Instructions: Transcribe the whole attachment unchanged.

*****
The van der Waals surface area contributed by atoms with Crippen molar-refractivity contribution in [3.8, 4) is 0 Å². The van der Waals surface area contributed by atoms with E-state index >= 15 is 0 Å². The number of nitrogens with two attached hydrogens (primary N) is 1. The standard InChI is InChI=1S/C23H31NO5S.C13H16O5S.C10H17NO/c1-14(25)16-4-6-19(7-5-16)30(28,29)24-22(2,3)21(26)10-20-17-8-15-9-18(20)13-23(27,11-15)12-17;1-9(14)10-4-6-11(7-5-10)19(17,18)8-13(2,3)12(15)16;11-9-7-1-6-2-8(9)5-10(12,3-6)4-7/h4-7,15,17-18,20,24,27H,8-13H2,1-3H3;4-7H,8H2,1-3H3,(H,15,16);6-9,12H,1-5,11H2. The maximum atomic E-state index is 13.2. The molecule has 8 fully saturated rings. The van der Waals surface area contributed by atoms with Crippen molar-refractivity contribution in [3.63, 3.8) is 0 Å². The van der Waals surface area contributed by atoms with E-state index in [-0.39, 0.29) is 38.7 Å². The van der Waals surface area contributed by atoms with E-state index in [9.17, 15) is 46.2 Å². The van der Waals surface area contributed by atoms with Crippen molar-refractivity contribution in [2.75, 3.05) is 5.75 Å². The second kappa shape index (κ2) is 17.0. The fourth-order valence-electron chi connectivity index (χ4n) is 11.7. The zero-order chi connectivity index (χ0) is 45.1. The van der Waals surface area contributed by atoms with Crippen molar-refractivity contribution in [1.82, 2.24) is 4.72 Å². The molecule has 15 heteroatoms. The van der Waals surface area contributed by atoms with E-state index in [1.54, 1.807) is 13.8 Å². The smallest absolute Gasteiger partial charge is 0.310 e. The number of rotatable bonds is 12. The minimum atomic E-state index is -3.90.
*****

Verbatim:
The van der Waals surface area contributed by atoms with Crippen molar-refractivity contribution in [3.8, 4) is 0 Å². The van der Waals surface area contributed by atoms with E-state index >= 15 is 0 Å². The number of nitrogens with two attached hydrogens (primary N) is 1. The standard InChI is InChI=1S/C23H31NO5S.C13H16O5S.C10H17NO/c1-14(25)16-4-6-19(7-5-16)30(28,29)24-22(2,3)21(26)10-20-17-8-15-9-18(20)13-23(27,11-15)12-17;1-9(14)10-4-6-11(7-5-10)19(17,18)8-13(2,3)12(15)16;11-9-7-1-6-2-8(9)5-10(12,3-6)4-7/h4-7,15,17-18,20,24,27H,8-13H2,1-3H3;4-7H,8H2,1-3H3,(H,15,16);6-9,12H,1-5,11H2. The maximum atomic E-state index is 13.2. The molecule has 8 fully saturated rings. The van der Waals surface area contributed by atoms with Crippen molar-refractivity contribution in [3.63, 3.8) is 0 Å². The van der Waals surface area contributed by atoms with E-state index in [-0.39, 0.29) is 38.7 Å². The van der Waals surface area contributed by atoms with E-state index in [9.17, 15) is 46.2 Å². The van der Waals surface area contributed by atoms with Crippen molar-refractivity contribution in [2.75, 3.05) is 5.75 Å². The second kappa shape index (κ2) is 17.0. The fourth-order valence-electron chi connectivity index (χ4n) is 11.7. The zero-order chi connectivity index (χ0) is 45.1. The van der Waals surface area contributed by atoms with Crippen molar-refractivity contribution in [1.82, 2.24) is 4.72 Å². The molecule has 15 heteroatoms. The van der Waals surface area contributed by atoms with E-state index in [1.54, 1.807) is 13.8 Å². The smallest absolute Gasteiger partial charge is 0.310 e. The number of rotatable bonds is 12. The minimum atomic E-state index is -3.90.